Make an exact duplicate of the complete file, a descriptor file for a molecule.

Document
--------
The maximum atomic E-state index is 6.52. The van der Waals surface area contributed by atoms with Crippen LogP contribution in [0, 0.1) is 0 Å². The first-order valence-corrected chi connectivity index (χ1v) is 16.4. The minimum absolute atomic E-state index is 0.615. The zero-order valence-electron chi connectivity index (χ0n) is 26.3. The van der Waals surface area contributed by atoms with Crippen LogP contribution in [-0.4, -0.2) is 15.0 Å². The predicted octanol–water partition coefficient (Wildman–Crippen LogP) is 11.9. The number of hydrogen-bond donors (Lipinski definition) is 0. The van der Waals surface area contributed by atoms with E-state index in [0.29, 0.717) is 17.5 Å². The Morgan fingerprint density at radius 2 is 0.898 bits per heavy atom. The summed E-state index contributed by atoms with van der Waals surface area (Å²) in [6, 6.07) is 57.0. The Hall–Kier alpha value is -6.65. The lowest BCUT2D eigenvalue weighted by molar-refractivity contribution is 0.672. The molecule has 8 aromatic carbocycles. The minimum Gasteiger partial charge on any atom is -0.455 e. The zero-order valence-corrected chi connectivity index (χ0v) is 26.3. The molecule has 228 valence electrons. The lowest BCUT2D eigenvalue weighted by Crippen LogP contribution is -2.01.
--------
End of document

The maximum atomic E-state index is 6.52. The van der Waals surface area contributed by atoms with Crippen LogP contribution in [0, 0.1) is 0 Å². The first-order valence-corrected chi connectivity index (χ1v) is 16.4. The minimum absolute atomic E-state index is 0.615. The zero-order valence-electron chi connectivity index (χ0n) is 26.3. The van der Waals surface area contributed by atoms with Crippen LogP contribution in [-0.4, -0.2) is 15.0 Å². The predicted octanol–water partition coefficient (Wildman–Crippen LogP) is 11.9. The number of hydrogen-bond donors (Lipinski definition) is 0. The van der Waals surface area contributed by atoms with E-state index in [0.29, 0.717) is 17.5 Å². The Morgan fingerprint density at radius 2 is 0.898 bits per heavy atom. The summed E-state index contributed by atoms with van der Waals surface area (Å²) in [6, 6.07) is 57.0. The Hall–Kier alpha value is -6.65. The lowest BCUT2D eigenvalue weighted by molar-refractivity contribution is 0.672. The molecule has 8 aromatic carbocycles. The minimum Gasteiger partial charge on any atom is -0.455 e. The zero-order valence-corrected chi connectivity index (χ0v) is 26.3. The molecule has 228 valence electrons. The lowest BCUT2D eigenvalue weighted by Crippen LogP contribution is -2.01.